Generations have long been separated by the advent of the printed word, the telegraph, the telephone, radio, television, email, text messaging, YouTube, video streaming, Instagram, Snapchat. I suppose to some, even the latter ones of those seem old-fashioned compared to things of which I’m not even aware. I think most folks, myself included, do a reasonable job of keeping up with technology and communication, and also of helping older and younger folks with that.
Popular culture, on the other hand, seems so much more subject to taste and fashion – things for which I have both an instinctive and a conscious aversion. I do observe that things for which I have an affinity (that I do not regard as particularly archaic) seem to get described with terms and phrases such as “old school” and “back in the day”.
From these and other examples, I conclude that aspects of our lives to which we cleave and that form the basis for lots of the differences we feel between us, are really just instances of things on a flowing timeline – ephemeral, really. A timeline that seems to flow faster – observed by many, from William James in 1890 as owing to the lack of new or memorable experiences as aging advances, to a 2005 study done in Germany that shows perception of time acceleration peaking around age 50 for most (I would dispute that).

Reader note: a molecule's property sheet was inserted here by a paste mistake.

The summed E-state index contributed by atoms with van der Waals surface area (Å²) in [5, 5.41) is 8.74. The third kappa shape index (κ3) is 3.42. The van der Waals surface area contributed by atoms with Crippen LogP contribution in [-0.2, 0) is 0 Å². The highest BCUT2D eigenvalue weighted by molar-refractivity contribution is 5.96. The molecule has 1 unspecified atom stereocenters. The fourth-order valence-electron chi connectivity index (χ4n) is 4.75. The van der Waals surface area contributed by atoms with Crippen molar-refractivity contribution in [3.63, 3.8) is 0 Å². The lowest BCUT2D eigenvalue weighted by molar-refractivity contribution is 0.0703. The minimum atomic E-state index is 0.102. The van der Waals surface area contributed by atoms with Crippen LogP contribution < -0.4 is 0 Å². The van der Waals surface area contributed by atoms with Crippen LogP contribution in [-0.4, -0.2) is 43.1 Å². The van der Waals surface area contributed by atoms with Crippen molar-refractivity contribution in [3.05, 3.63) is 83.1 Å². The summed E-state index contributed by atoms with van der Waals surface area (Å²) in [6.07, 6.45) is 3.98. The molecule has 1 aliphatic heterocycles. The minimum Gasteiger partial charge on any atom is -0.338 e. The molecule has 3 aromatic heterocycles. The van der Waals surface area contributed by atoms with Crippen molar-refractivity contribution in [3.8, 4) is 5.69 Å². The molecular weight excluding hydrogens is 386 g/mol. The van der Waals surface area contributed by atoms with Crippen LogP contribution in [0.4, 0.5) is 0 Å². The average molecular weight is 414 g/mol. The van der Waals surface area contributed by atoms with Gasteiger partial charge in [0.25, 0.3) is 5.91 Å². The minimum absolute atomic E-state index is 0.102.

Veronique Greenwood, in an essay recently in the Globe, pointed out, “This is the fallacy of every time and place. We think we’re standing still – that, in the ways that matter most, the world has always been more or less what it is now. But things change beyond recognition, every single day… It’s mind-boggling, the forces that conspire to unmake everything we take for a permanent reality.”